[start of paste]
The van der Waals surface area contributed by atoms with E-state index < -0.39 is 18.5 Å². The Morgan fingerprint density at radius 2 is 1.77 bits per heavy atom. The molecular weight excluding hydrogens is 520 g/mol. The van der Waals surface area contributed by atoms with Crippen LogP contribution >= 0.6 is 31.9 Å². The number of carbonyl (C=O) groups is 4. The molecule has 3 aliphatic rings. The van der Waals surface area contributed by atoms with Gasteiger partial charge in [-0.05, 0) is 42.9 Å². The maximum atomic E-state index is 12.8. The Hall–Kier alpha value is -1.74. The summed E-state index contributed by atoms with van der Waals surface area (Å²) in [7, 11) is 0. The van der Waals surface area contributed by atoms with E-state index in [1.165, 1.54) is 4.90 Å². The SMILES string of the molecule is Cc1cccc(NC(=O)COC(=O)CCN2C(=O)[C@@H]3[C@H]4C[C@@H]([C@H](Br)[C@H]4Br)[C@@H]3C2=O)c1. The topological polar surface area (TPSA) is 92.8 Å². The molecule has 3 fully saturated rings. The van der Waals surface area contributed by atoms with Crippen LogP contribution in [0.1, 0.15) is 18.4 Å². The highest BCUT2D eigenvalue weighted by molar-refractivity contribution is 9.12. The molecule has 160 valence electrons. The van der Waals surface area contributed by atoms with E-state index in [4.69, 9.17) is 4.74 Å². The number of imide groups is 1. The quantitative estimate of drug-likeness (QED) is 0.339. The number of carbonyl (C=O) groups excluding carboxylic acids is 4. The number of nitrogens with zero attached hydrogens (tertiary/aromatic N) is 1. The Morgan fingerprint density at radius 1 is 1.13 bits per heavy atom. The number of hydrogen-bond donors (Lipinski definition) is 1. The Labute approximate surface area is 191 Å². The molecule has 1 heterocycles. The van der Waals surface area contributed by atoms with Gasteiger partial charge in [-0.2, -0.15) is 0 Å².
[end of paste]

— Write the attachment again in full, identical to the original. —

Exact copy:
The van der Waals surface area contributed by atoms with E-state index < -0.39 is 18.5 Å². The Morgan fingerprint density at radius 2 is 1.77 bits per heavy atom. The molecular weight excluding hydrogens is 520 g/mol. The van der Waals surface area contributed by atoms with Crippen LogP contribution >= 0.6 is 31.9 Å². The number of carbonyl (C=O) groups is 4. The molecule has 3 aliphatic rings. The van der Waals surface area contributed by atoms with Gasteiger partial charge in [-0.05, 0) is 42.9 Å². The maximum atomic E-state index is 12.8. The Hall–Kier alpha value is -1.74. The summed E-state index contributed by atoms with van der Waals surface area (Å²) in [7, 11) is 0. The van der Waals surface area contributed by atoms with E-state index in [1.165, 1.54) is 4.90 Å². The SMILES string of the molecule is Cc1cccc(NC(=O)COC(=O)CCN2C(=O)[C@@H]3[C@H]4C[C@@H]([C@H](Br)[C@H]4Br)[C@@H]3C2=O)c1. The topological polar surface area (TPSA) is 92.8 Å². The molecule has 3 fully saturated rings. The van der Waals surface area contributed by atoms with Crippen LogP contribution in [0.1, 0.15) is 18.4 Å². The highest BCUT2D eigenvalue weighted by molar-refractivity contribution is 9.12. The molecule has 160 valence electrons. The van der Waals surface area contributed by atoms with E-state index in [4.69, 9.17) is 4.74 Å². The number of imide groups is 1. The quantitative estimate of drug-likeness (QED) is 0.339. The number of carbonyl (C=O) groups excluding carboxylic acids is 4. The number of nitrogens with zero attached hydrogens (tertiary/aromatic N) is 1. The Morgan fingerprint density at radius 1 is 1.13 bits per heavy atom. The number of hydrogen-bond donors (Lipinski definition) is 1. The Labute approximate surface area is 191 Å². The molecule has 1 heterocycles. The van der Waals surface area contributed by atoms with Gasteiger partial charge in [-0.2, -0.15) is 0 Å².